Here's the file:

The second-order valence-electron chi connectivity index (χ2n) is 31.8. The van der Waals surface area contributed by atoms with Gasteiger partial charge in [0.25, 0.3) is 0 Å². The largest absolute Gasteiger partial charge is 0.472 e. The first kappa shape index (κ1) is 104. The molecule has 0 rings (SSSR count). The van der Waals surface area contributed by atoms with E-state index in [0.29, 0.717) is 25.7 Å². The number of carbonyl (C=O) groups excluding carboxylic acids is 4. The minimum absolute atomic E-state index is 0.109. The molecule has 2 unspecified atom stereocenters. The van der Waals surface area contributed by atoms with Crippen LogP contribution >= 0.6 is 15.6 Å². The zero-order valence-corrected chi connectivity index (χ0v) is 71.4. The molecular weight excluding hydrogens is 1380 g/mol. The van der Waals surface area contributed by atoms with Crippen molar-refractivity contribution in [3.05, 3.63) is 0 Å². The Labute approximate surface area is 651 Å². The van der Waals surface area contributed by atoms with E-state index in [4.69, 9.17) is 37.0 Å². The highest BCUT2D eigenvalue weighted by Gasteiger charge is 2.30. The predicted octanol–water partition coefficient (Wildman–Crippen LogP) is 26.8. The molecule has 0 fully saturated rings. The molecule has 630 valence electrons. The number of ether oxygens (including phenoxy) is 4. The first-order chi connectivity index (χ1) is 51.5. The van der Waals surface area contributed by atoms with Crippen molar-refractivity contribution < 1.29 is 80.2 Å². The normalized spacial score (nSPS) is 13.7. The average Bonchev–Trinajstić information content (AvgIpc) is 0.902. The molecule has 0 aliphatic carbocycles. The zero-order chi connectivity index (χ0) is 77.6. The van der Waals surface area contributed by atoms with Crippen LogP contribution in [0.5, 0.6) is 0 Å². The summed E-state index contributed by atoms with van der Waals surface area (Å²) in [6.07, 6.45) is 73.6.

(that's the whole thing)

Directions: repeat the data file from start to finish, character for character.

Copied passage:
The second-order valence-electron chi connectivity index (χ2n) is 31.8. The van der Waals surface area contributed by atoms with Gasteiger partial charge in [0.25, 0.3) is 0 Å². The largest absolute Gasteiger partial charge is 0.472 e. The first kappa shape index (κ1) is 104. The molecule has 0 rings (SSSR count). The van der Waals surface area contributed by atoms with E-state index in [0.29, 0.717) is 25.7 Å². The number of carbonyl (C=O) groups excluding carboxylic acids is 4. The minimum absolute atomic E-state index is 0.109. The molecule has 2 unspecified atom stereocenters. The van der Waals surface area contributed by atoms with Crippen LogP contribution >= 0.6 is 15.6 Å². The zero-order valence-corrected chi connectivity index (χ0v) is 71.4. The molecular weight excluding hydrogens is 1380 g/mol. The van der Waals surface area contributed by atoms with Crippen molar-refractivity contribution in [3.05, 3.63) is 0 Å². The Labute approximate surface area is 651 Å². The van der Waals surface area contributed by atoms with E-state index in [4.69, 9.17) is 37.0 Å². The highest BCUT2D eigenvalue weighted by Gasteiger charge is 2.30. The predicted octanol–water partition coefficient (Wildman–Crippen LogP) is 26.8. The molecule has 0 fully saturated rings. The molecule has 630 valence electrons. The number of ether oxygens (including phenoxy) is 4. The first-order chi connectivity index (χ1) is 51.5. The van der Waals surface area contributed by atoms with Crippen molar-refractivity contribution < 1.29 is 80.2 Å². The normalized spacial score (nSPS) is 13.7. The average Bonchev–Trinajstić information content (AvgIpc) is 0.902. The molecule has 0 aliphatic carbocycles. The zero-order chi connectivity index (χ0) is 77.6. The van der Waals surface area contributed by atoms with Crippen LogP contribution in [0.5, 0.6) is 0 Å². The summed E-state index contributed by atoms with van der Waals surface area (Å²) in [6.07, 6.45) is 73.6.